Human capital, R&D, trade, and long-run productivity. Testing the technological absorption hypothesis for the Portuguese economy, 1960-2001
AbstractAn important characteristic of the role of foreign trade in the technological catch-up of countries is the complementary nature with technological change, human capital development and local R&D efforts. Using cointegration techniques, evidence based on Portuguese long-run growth suggests that by investing in certain capacity-building activities, namely human capital and local R&D efforts, countries can improve their ability to identify, value, assimilate, and apply (or exploit) knowledge that is developed in other (more developed) countries. Although human capital has a stronger direct impact on total factor productivity than internal R&D efforts, the latter's indirect impact, by means of machinery and equipment imports, is tremendous. Trade also emerges as a powerful direct contributor to long-term total factor productivity, especially in its embodied form, through the acquisition of advanced machinery and equipment from more developed countries. The (smaller) productivity enhancing effect of licenses and FDI seems to be strongly dependent on institutional circumstances, namely those related to human capital investments and incentives.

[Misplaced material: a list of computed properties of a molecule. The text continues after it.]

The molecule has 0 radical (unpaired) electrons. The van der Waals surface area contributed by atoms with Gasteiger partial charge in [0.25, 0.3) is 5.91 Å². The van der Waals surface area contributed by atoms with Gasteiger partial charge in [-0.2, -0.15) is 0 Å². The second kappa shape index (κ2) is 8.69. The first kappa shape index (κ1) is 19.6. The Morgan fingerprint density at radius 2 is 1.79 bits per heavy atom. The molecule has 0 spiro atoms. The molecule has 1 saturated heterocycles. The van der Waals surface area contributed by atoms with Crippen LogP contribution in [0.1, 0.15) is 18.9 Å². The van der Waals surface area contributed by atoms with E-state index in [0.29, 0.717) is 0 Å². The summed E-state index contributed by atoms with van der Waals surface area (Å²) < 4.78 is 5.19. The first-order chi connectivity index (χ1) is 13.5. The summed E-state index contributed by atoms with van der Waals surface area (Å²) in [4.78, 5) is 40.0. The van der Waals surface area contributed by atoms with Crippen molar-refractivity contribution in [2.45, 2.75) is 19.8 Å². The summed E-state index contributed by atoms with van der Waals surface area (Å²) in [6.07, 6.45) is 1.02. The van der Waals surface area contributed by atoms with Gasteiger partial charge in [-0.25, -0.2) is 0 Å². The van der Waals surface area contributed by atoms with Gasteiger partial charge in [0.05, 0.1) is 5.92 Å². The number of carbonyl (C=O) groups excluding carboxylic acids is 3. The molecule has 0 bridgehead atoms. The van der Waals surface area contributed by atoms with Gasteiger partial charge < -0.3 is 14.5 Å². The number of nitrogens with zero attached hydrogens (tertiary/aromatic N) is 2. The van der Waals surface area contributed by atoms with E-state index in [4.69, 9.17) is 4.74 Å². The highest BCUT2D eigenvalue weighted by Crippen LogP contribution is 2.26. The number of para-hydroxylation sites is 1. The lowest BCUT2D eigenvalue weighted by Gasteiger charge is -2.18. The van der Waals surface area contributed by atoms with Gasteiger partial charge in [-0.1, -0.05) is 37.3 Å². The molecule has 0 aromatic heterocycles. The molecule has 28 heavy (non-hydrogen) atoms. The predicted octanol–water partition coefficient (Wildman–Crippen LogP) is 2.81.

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Bibliographic InfoArticle provided by Elsevier in its journal Research Policy.
Volume (Year): 39 (2010)
Issue (Month): 3 (April)
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Web page: http://www.elsevier.com/locate/respol
Human capital Innovation Trade Economic growth Cointegration;
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- Banerjee, Rajabrata & Roy, Saikat Sinha, 2014. "Human capital, technological progress and trade: What explains India's long run growth?," Journal of Asian Economics, Elsevier, vol. 30(C), pages 15-31.
- Zhou Wei & Adel Ben Youssef, 2012. "The productivity impact of international technology transfer in China: Empirical investigation on Chinese regions," Economics Bulletin, AccessEcon, vol. 32(2), pages 1590-1603.
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